It’s no surprise that building brand awareness and driving sales is shifting to online platforms. Online is a natural complement to brick-and-mortar retail stores, is less costly, easier to target and has a larger reach. You’re not paying for shelf space, you aren’t limited by location and you can reach anyone in the world at any time. This seems too good to be true, until you realize online consumers have millions of products and brands to sift through during their buying journey.
To excel in this space, brands need ease of purchase through online paths via .com and marketplaces. With all that competition, only the most strategic brands can succeed in selling their products. And to be strategic, you have to know where to start.
The journey of online brand awareness starts with identifying where consumers begin their buying process. Amazon is the ultimate resource in digital because it puts new and upcoming products in front of consumers’ eyes with cost savings, convenience and immediate fulfillment. In fact, 55 percent of consumers start their purchasing path on Amazon, giving it the largest reach of any e-commerce site.
The first steps
Amazon is the best jumping off point for new businesses that need to drive revenue efficiently. But when it comes right down to it, even Amazon might not be enough for up-and-coming brands. Depending on your product and standing, most businesses need that extra “push” to get brand awareness, loyalty and longer lifetime value. From here, it gets a little more personal.
If you want to sell, you have to know the strengths of your product. Is your brand recognizable to your target audience? Do your products contain trendy ingredients, such as the millennial fave avocado or the health nuts’ chia seeds? If so, paid search might be your next best bet. With paid search and Google shopping, consumers go right to the source to make their purchase. This gives you, the brand, a direct relationship with your end consumer and a higher profit margin. In addition, big brother Google collects the data of its customers, allowing you to target a ready-to-buy audience. However, while the benefits can be great, brands looking to spend money in this area should proceed with caution. Paid search done incorrectly can be costly with little payoff, and the consumer must be actively looking for your product, ingredients, solutions or brand.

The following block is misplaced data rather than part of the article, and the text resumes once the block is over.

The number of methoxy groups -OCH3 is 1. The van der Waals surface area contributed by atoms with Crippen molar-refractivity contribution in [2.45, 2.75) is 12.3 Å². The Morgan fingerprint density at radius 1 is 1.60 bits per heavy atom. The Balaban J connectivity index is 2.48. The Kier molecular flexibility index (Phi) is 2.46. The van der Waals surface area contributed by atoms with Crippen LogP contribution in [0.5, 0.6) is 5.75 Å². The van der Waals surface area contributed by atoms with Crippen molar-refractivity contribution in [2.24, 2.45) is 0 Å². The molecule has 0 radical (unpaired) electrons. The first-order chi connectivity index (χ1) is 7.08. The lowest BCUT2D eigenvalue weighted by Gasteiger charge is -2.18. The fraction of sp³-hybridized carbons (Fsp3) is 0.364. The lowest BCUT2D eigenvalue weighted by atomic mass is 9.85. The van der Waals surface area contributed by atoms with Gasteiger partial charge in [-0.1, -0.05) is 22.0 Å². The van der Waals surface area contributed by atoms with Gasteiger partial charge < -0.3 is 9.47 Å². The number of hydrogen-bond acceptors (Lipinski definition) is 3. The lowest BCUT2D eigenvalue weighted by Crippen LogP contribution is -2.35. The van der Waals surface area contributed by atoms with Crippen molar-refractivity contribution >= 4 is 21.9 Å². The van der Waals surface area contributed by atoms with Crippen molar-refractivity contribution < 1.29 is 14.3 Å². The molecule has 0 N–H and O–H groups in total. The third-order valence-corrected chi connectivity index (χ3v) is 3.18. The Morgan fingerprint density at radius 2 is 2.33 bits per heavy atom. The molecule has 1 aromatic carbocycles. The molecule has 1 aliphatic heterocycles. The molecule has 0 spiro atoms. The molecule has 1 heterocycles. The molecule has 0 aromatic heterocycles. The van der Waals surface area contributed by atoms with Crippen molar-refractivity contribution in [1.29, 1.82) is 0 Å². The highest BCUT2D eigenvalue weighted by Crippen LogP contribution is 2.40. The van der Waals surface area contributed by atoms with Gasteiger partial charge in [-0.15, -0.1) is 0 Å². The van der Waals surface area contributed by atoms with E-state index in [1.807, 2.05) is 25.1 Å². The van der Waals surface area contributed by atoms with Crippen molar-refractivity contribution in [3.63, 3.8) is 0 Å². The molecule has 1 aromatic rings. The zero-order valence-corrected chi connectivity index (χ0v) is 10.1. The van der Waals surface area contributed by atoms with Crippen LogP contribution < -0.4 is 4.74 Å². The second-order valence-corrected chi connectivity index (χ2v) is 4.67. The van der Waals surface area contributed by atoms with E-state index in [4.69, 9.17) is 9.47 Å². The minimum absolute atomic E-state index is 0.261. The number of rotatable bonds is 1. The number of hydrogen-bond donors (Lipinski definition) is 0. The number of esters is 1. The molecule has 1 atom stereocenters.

The other option for a next step is Facebook. This is best for brands trying to reach a large audience to build awareness, and it can be sneakily efficient at driving the sale. Facebook’s audience may not exhibit the same intent to purchase as audiences on Amazon and Google, but the ability to reach your target audience and position your product on the screen in front of them will give you a leg up on the competition. As a new brand in the market, Facebook may be the first step you need to take to build curiosity, awareness and, ultimately, sales of your product.
Brands that flourish online aren’t necessarily the ones with the big budget—they’re the ones that understand the path most suited to their product’s strengths and how their brand resonates in consumers’ eyes. With hundreds of competitors, brands that succeed ensure their product is where consumers are and showcase their advantages. These brands also have a solid understanding of who their target audience is and how to convey the right message at the right time. Knowing what channels are out there and how to strategically use these resources will put your brand ahead in the e-commerce world.
While every brand is different, most brands will see the highest success by starting with Amazon, then moving to either Google or Facebook depending on the brand’s level of recognition. Up next, we’ll focus on the ins and outs of Amazon, Google and Facebook—and how to get your brand ahead in the e-commerce world.
Crystal Stewart is vice president of Booyah Advertising, a full-service digital agency, educating brands on the best practices in e-commerce to help them grow. Kate Miller is a summer intern at Booyah, immersing herself in studying digital marketing, especially in the realm of paid search.